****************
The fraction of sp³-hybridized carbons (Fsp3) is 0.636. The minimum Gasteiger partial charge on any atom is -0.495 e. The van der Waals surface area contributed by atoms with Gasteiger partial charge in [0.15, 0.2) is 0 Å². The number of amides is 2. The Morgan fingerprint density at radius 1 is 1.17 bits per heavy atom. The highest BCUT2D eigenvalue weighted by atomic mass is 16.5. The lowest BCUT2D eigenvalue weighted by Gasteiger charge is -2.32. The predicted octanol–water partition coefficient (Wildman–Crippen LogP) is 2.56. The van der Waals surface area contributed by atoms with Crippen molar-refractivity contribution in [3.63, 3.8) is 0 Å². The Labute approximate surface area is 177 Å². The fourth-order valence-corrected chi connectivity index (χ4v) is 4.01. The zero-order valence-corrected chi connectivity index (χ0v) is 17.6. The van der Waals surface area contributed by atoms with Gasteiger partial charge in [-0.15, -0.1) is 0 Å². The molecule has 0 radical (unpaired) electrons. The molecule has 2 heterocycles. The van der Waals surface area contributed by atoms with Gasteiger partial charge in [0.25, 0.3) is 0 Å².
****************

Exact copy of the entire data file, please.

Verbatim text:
The fraction of sp³-hybridized carbons (Fsp3) is 0.636. The minimum Gasteiger partial charge on any atom is -0.495 e. The van der Waals surface area contributed by atoms with Gasteiger partial charge in [0.15, 0.2) is 0 Å². The number of amides is 2. The Morgan fingerprint density at radius 1 is 1.17 bits per heavy atom. The highest BCUT2D eigenvalue weighted by atomic mass is 16.5. The lowest BCUT2D eigenvalue weighted by Gasteiger charge is -2.32. The predicted octanol–water partition coefficient (Wildman–Crippen LogP) is 2.56. The van der Waals surface area contributed by atoms with Crippen molar-refractivity contribution in [3.63, 3.8) is 0 Å². The Labute approximate surface area is 177 Å². The fourth-order valence-corrected chi connectivity index (χ4v) is 4.01. The zero-order valence-corrected chi connectivity index (χ0v) is 17.6. The van der Waals surface area contributed by atoms with Gasteiger partial charge in [-0.15, -0.1) is 0 Å². The molecule has 0 radical (unpaired) electrons. The molecule has 2 heterocycles. The van der Waals surface area contributed by atoms with Gasteiger partial charge in [0.25, 0.3) is 0 Å².